The first image consultants were the costume designers from the old Hollywood.
The advent of color at the cinema in the late ’30s began a series of studies on the subject, up to the development of the color analysis system.
It is amazing to review old movies and notice that to each character is assigned a specific color palette to make it look more beautiful or stronger. Or, if necessary, more worn or weaker.
Today we analyze the use of color in Gone with the wind (1939), starting right from the protagonist:
Scarlett’ colors (or, better, actress Vivien Leigh’ color) are cold and intense.
The most recurring and representative color of the character is undoubtedly the GREEN: bright, strong and voluble.
But there is a wide range of shades of RED in her palette, obviously declined in the colder and deeper variations.
This color lights up the most intense and passionate scenes ….
And it is also the color of seduction. What about the CRIMSON RED dress worn by Scarlett for Ashley’s birthday?
Obviously all these nuances are cool variations of red, with a certain amount of blue, in harmony with the skin undertone of the protagonist.
In fact, another recurring color is BLUE, a beautiful shade from the protagonist’s palette.
And so we find it in all its nuances: from the most vibrant, which enhances the liveliness of her gaze …
… to the most profound and regal shade.
Even in the portrait of her Atlanta home, Scarlett wears a dress that suits her color palette.
This particularly bright AQUAMARINA shade is technically halfway between water green and icy green.
It makes perfect the idea of the proud and radiant mood of the protagonist in this famous scene.
But the range of strong and vibrant colors does not end there.
A touch of lemon YELLOW is always present in the scenes in which Scarlett appears particularly capricious.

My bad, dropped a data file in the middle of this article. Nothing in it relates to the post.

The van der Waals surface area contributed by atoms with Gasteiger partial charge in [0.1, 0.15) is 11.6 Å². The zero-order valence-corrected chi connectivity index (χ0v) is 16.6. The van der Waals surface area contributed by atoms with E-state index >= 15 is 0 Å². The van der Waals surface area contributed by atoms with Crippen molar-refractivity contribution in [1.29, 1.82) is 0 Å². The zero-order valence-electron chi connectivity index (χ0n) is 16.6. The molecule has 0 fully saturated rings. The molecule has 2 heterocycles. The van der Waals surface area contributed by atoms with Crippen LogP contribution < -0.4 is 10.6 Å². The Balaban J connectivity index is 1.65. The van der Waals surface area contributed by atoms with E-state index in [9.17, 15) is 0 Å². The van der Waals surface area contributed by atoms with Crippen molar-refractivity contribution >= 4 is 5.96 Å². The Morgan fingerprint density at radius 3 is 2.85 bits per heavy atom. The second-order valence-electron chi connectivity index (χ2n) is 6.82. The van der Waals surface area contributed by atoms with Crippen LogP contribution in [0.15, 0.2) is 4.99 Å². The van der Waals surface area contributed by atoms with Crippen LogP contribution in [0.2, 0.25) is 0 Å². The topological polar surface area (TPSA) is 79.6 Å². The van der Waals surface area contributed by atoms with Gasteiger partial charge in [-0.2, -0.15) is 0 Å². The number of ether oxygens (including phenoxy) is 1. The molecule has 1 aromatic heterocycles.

In practice, using the seasonal color theory system, we can say that Scarlett belongs to the “Winter” category.
And indeed she can wear BLACK like no other …
The strength of the protagonist is well represented by the chromatic intensity and strengthened by the use of rich fabrics such as velvet.
But the use of CONTRAST is also very interesting: in addition to strengthening the character, it enhances her skin-eye-hair combination.
As we said at the beginning, we can also use color to accentuate NEGATIVE ASPECTS.
Not surprisingly, warm colors (enemies for this type of skin tone) are used in times of war, illness or poverty …
Scarlett’ antagonist does not have very different colors: they are always cold colors.
Yet for Olivia de Havilland in Gone with the Wind, it has been used a much more delicate palette, which helps to define a more peaceful, weaker and more defenseless character.
It is the great unreciprocated love, with a mild and melancholy personality.
Ashley is a redhead and always in perfect palette, with clothes and details in warm and autumn colors.
The other great protagonist (Scarlett’ true love) is him: the unforgettable Clark Gable, strong and passionate.
Its cold and intense palette is always enhanced by very deep colors: from anthracite gray to black, passing through the midnight blue. All strengthened by contrasting patterns.
Gone with the Wind is from 1939: the list of movies where you can appreciate an excellent color work is still long and certainly I will propose new examples.
In the meantime, if this topic fascinates you, I will point out my Color Analysis course: two days to study the theory of color.
Italian Image Institute